Rockall is a tiny island in the North Atlantic Ocean. With a total length of 31 m and a width of 25 m, the rocky islet covers an area of 783 sq m. Its highest elevation is about 21.4 m above sea level. Located about 300 km west of Scotland, the island is often washed over by gale force winds and large storm waves, particularly during winter. The world's largest recorded oceanic waves (of about 29 m) were recorded near the island in 2000. Given its tiny size and harsh conditions, there is no permanent settlement. In fact, the nearest human settlement is 300 km away at Hirta, the largest island of the St. Kilda group.
Nonetheless, the island is currently claimed by four countries - United Kingdom, Ireland, Denmark and Iceland. In March 2011, all four countries have made their respective representations to the United Nations Commission on the Limits of the Continental Shelf. The final decision is expected in 2012, which many believe would largely depend on the experts' assessment of the island's geological origin as well as the validity of each country's historical records.
The island is actually the summit of an extinct volcano. Composed mainly of granite, it has no soil or fresh water source, but only algae and seaweed. Its main visitors are the seabirds which use it as a refuge or place for rest. Given its isolation from the rest of the world, people have described the island in the following terms.
"the most isolated small rock in the oceans of the world"
"More people have landed on the moon than have landed on Rockall."
According to Scottish forklore, the island was known as far back as the 6th century. It was then known as 'Rokol' or 'Rokal' or the Gaelic name 'Rockabarraigh'. It was officially discovered by Captain Basil Hall of the British ship HMS Endymion in 1810, after which the name Rockall has been used to this day.
Due to its position in the middle of the Atlantic Ocean, it has actually been the site for several shipwrecks going back to the 17th century. In 1904, a steamer Norge was shipwrecked in the vicinity, with the loss of 600 lives.
Although there had been previous landing attempts on the island, a British team of four men was sent via helicopter in the morning of 18 September 1955 with the objective of occupation. Led by Lieutenant Commander Desmond Scott, the team landed on the island and hoisted the Union Jack. After that, they also installed a plaque on the island which read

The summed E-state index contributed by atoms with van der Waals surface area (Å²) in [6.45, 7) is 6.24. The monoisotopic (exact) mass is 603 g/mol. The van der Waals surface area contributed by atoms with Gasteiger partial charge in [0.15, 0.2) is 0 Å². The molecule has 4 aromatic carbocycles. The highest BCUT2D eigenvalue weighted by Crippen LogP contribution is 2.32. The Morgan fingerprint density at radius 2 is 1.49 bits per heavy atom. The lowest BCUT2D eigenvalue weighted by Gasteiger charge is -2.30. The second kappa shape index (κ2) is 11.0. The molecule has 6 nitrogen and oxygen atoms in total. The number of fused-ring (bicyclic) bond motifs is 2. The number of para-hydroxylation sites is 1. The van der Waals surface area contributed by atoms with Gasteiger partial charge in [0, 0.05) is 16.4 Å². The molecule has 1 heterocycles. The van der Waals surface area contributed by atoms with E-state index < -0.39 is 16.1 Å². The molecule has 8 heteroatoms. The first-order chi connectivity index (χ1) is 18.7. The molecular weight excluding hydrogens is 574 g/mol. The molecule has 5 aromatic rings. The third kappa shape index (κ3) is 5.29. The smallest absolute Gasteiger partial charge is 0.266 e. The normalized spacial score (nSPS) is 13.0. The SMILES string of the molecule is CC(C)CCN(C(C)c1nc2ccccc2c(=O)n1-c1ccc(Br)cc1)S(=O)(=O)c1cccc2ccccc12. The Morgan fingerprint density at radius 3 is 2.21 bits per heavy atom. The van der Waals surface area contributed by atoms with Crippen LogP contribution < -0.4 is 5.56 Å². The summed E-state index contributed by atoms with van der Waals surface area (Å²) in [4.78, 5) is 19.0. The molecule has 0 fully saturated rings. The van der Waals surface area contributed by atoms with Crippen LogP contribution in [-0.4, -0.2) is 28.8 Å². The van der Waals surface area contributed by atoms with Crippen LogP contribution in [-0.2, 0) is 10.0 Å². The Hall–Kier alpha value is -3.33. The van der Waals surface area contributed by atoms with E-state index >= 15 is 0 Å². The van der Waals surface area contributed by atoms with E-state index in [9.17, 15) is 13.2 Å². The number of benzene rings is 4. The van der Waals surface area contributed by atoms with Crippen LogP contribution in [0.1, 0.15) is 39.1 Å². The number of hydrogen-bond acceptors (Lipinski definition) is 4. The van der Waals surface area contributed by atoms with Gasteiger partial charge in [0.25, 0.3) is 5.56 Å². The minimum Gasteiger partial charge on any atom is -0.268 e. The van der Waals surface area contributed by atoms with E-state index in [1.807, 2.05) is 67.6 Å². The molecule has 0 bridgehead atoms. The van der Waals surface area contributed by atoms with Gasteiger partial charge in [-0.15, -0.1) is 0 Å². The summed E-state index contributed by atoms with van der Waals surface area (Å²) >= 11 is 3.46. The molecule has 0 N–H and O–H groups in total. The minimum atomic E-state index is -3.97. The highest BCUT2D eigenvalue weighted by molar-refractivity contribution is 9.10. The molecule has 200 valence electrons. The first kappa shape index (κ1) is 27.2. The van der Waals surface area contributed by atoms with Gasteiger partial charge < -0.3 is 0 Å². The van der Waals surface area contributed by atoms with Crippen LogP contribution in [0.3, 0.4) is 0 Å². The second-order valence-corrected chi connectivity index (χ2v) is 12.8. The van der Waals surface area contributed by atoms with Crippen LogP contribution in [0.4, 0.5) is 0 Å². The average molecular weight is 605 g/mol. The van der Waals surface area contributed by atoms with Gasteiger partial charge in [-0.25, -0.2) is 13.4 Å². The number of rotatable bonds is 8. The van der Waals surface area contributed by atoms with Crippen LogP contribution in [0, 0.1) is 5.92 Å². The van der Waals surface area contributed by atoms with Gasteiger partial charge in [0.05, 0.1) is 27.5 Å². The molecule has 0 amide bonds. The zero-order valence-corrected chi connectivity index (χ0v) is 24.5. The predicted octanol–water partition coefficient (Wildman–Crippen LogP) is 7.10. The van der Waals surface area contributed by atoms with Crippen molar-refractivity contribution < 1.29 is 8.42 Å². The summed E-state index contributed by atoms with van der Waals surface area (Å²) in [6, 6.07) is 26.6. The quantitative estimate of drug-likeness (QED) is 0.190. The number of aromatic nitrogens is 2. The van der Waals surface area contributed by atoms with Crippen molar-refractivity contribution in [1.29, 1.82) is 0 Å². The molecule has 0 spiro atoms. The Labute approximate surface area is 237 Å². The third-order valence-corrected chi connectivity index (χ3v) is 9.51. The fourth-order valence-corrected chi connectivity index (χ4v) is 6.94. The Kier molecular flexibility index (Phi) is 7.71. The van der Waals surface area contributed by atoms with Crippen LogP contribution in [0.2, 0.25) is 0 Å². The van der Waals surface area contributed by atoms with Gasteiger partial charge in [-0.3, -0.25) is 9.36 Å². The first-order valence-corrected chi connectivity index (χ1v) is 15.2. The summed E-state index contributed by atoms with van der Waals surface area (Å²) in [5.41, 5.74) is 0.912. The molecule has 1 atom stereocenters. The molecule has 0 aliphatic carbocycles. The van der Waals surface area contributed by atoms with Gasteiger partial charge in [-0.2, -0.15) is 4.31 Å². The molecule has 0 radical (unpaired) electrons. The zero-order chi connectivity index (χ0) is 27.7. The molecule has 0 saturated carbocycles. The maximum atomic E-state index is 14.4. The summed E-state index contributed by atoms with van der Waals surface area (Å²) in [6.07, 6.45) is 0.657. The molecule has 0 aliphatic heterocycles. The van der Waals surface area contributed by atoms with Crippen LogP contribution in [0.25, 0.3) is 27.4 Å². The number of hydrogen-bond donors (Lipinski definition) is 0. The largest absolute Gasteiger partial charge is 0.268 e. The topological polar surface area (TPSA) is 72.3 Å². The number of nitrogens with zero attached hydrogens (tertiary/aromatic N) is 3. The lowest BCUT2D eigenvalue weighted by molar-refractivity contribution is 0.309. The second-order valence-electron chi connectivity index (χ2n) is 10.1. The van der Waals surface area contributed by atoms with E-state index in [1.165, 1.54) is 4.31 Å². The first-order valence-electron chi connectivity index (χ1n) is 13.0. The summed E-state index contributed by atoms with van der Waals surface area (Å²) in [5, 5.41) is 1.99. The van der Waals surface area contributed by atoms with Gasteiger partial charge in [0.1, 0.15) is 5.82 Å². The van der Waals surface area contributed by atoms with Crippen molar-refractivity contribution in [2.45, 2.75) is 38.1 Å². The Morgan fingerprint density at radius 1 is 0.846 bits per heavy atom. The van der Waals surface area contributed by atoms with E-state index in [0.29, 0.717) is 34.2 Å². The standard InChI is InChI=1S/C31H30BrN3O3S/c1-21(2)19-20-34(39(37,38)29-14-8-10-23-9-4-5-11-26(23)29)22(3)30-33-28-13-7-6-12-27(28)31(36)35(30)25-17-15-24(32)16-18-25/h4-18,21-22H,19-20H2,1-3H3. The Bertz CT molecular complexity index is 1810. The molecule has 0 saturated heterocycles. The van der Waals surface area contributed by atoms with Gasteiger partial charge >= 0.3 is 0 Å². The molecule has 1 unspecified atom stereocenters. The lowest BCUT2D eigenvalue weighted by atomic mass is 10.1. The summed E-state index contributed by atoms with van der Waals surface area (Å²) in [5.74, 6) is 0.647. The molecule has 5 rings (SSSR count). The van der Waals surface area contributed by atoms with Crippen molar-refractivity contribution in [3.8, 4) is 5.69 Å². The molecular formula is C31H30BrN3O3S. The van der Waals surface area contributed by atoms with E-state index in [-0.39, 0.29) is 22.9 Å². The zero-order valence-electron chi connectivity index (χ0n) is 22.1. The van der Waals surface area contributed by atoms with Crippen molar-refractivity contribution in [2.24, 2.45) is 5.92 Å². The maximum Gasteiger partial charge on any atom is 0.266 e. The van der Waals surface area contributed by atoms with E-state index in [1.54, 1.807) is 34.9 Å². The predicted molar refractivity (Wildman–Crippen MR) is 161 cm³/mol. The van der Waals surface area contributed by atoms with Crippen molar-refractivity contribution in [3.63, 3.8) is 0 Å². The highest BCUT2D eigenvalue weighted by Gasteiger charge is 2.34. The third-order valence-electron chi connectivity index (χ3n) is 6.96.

"By authority of Her Majesty Queen Elizabeth II, by the Grace of God of the United Kingdom of Great Britain and Northern Island and of her other realms and territories Queen, Head of the Commonwealth, Defender of the Faith, and in accordance with Her Majesty's instructions dated the 14th day of September, 1955, a landing was effected this day upon this island of Rockall from HMS Vidal. The Union flag was hoisted and possession of the island was taken in the name of Her Majesty. [Signed] R H Connell, Captain, HMS Vidal, 18 September 1955."
Interestingly, this act was considered the last territorial expansion of the British Empire. The reason for doing so was to ensure that no other country, especially the Soviet Union, could take advantage of the unclaimed island to put surveillance equipment there to track an upcoming test-firing of the Corporal missile, the United Kingdom's first guided nuclear missile, over the North Atlantic
The key reason behind the various claims was the suspicion that there could be rich oil and natural gas reserves (supposedly worth US$160 billion) in the vicinity of the island. As the island belonged to the Rockall Plateau, each of the four countries - the United Kingdom, Ireland, Iceland and Denmark (acting on behalf of the Faroe Islands) which border the plateau had the right to claim the island in accordance to the UN Convention of the Law of the Sea. Another reason is the concern that any country which successfully claims Rockall now might have future grounds to claim exclusive rights to exploit any resources on or under the ocean floor around the island.
For Britain, besides its official act of annexation in 1955, it had also legislated this fact by the 1972 Island of Rockall Act, which made the island part of Scotland. Britain is also basing its claim on the island on the continental shelf rights in the area. Although, according to the UN Convention of the Law of the Sea, "rocks which cannot sustain human habitation or economic life of their own shall have no exclusive economic zone or continental shelf’. Hence, in June 2011, the UN Commission on the Limits of the Continental Shelf's panel of marine experts ruled that the island was too slender to generate Britain's rights to an extended zone of the submerged continental shelf.
The Faroe Islands' claims are based on the fact that Rockall shares the same continental shelf, which it terms as the "Faroes-Rockall Plateau".
Iceland's claim actually involves a larger area of which Rockall falls into.
Ireland's claim is based on the fact that Rockall is geographically closest to the Irish mainland (430 km), compared to the UK's claim of proximity which was only measured to the nearest islands of the United Kingdom.
In September 2007, the four countries met for the first time in Reykjavik, Iceland to discuss this issue. Since then, they have also hosted discussion talks in their respective capitals, in the hope of reaching an amicable and mutually acceptable solution, but to no avail. Now that each country has made its case to the UN's Commission on the Limits of the Continental Shelf in March 2011, they can only wait for the decision due in 2012.
As the four countries continue to haggle over the rocky islet, Rockall remains "the world's loneliest islet in the world's seas", oblivious to the commotion over it.